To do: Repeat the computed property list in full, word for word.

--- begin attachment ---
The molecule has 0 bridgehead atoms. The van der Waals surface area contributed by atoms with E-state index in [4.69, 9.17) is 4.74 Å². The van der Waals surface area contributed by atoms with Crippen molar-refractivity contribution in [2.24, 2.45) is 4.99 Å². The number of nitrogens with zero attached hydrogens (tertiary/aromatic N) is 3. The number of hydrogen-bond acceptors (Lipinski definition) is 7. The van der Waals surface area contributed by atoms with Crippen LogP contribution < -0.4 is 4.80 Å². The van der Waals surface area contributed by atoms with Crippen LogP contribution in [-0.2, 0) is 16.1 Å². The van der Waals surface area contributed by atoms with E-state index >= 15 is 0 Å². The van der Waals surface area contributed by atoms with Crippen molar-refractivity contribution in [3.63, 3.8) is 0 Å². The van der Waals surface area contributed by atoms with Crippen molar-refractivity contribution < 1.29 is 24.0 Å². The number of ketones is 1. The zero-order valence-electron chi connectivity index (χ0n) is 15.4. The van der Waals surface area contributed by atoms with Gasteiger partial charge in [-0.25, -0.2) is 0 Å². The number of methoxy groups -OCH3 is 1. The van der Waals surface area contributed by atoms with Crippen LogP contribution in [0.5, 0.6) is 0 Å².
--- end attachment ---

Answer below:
The molecule has 0 bridgehead atoms. The van der Waals surface area contributed by atoms with E-state index in [4.69, 9.17) is 4.74 Å². The van der Waals surface area contributed by atoms with Crippen molar-refractivity contribution in [2.24, 2.45) is 4.99 Å². The number of nitrogens with zero attached hydrogens (tertiary/aromatic N) is 3. The number of hydrogen-bond acceptors (Lipinski definition) is 7. The van der Waals surface area contributed by atoms with Crippen LogP contribution < -0.4 is 4.80 Å². The van der Waals surface area contributed by atoms with Crippen LogP contribution in [-0.2, 0) is 16.1 Å². The van der Waals surface area contributed by atoms with E-state index >= 15 is 0 Å². The van der Waals surface area contributed by atoms with Crippen molar-refractivity contribution in [3.63, 3.8) is 0 Å². The van der Waals surface area contributed by atoms with Crippen molar-refractivity contribution < 1.29 is 24.0 Å². The number of ketones is 1. The zero-order valence-electron chi connectivity index (χ0n) is 15.4. The van der Waals surface area contributed by atoms with Gasteiger partial charge in [-0.25, -0.2) is 0 Å². The number of methoxy groups -OCH3 is 1. The van der Waals surface area contributed by atoms with Crippen LogP contribution in [0.5, 0.6) is 0 Å².